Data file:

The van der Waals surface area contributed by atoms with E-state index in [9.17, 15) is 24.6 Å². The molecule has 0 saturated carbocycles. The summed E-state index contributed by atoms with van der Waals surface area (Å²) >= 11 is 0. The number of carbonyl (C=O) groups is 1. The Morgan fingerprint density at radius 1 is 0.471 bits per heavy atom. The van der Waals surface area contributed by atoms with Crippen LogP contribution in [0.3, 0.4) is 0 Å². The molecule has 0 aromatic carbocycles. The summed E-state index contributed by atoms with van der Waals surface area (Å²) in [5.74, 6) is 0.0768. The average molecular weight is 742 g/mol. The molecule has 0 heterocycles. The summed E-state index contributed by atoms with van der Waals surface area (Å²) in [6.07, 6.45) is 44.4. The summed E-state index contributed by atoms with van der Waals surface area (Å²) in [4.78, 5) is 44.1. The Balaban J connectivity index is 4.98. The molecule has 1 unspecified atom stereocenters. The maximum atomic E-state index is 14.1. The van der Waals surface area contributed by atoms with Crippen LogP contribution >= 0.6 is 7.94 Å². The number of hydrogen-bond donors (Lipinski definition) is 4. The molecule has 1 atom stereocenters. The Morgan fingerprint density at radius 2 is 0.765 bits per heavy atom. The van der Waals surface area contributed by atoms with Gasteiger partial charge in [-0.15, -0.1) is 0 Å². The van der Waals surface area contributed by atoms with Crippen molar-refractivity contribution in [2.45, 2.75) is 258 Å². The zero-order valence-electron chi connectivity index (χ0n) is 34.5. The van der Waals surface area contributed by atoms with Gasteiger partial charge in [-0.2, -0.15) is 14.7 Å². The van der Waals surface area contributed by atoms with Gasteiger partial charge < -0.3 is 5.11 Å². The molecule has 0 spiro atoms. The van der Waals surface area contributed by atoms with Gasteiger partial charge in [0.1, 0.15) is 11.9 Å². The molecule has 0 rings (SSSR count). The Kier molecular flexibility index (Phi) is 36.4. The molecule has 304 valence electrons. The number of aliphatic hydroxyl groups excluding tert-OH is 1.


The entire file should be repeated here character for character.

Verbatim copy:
The van der Waals surface area contributed by atoms with E-state index in [9.17, 15) is 24.6 Å². The molecule has 0 saturated carbocycles. The summed E-state index contributed by atoms with van der Waals surface area (Å²) >= 11 is 0. The number of carbonyl (C=O) groups is 1. The Morgan fingerprint density at radius 1 is 0.471 bits per heavy atom. The van der Waals surface area contributed by atoms with Crippen LogP contribution in [0.3, 0.4) is 0 Å². The molecule has 0 aromatic carbocycles. The summed E-state index contributed by atoms with van der Waals surface area (Å²) in [5.74, 6) is 0.0768. The average molecular weight is 742 g/mol. The molecule has 0 heterocycles. The summed E-state index contributed by atoms with van der Waals surface area (Å²) in [6.07, 6.45) is 44.4. The summed E-state index contributed by atoms with van der Waals surface area (Å²) in [4.78, 5) is 44.1. The Balaban J connectivity index is 4.98. The molecule has 1 unspecified atom stereocenters. The maximum atomic E-state index is 14.1. The van der Waals surface area contributed by atoms with Crippen LogP contribution >= 0.6 is 7.94 Å². The number of hydrogen-bond donors (Lipinski definition) is 4. The molecule has 1 atom stereocenters. The Morgan fingerprint density at radius 2 is 0.765 bits per heavy atom. The van der Waals surface area contributed by atoms with Gasteiger partial charge in [-0.15, -0.1) is 0 Å². The van der Waals surface area contributed by atoms with Crippen molar-refractivity contribution in [2.45, 2.75) is 258 Å². The zero-order valence-electron chi connectivity index (χ0n) is 34.5. The van der Waals surface area contributed by atoms with Gasteiger partial charge in [-0.2, -0.15) is 14.7 Å². The van der Waals surface area contributed by atoms with Gasteiger partial charge < -0.3 is 5.11 Å². The molecule has 0 spiro atoms. The van der Waals surface area contributed by atoms with Gasteiger partial charge in [0.1, 0.15) is 11.9 Å². The molecule has 0 rings (SSSR count). The Kier molecular flexibility index (Phi) is 36.4. The molecule has 304 valence electrons. The number of aliphatic hydroxyl groups excluding tert-OH is 1.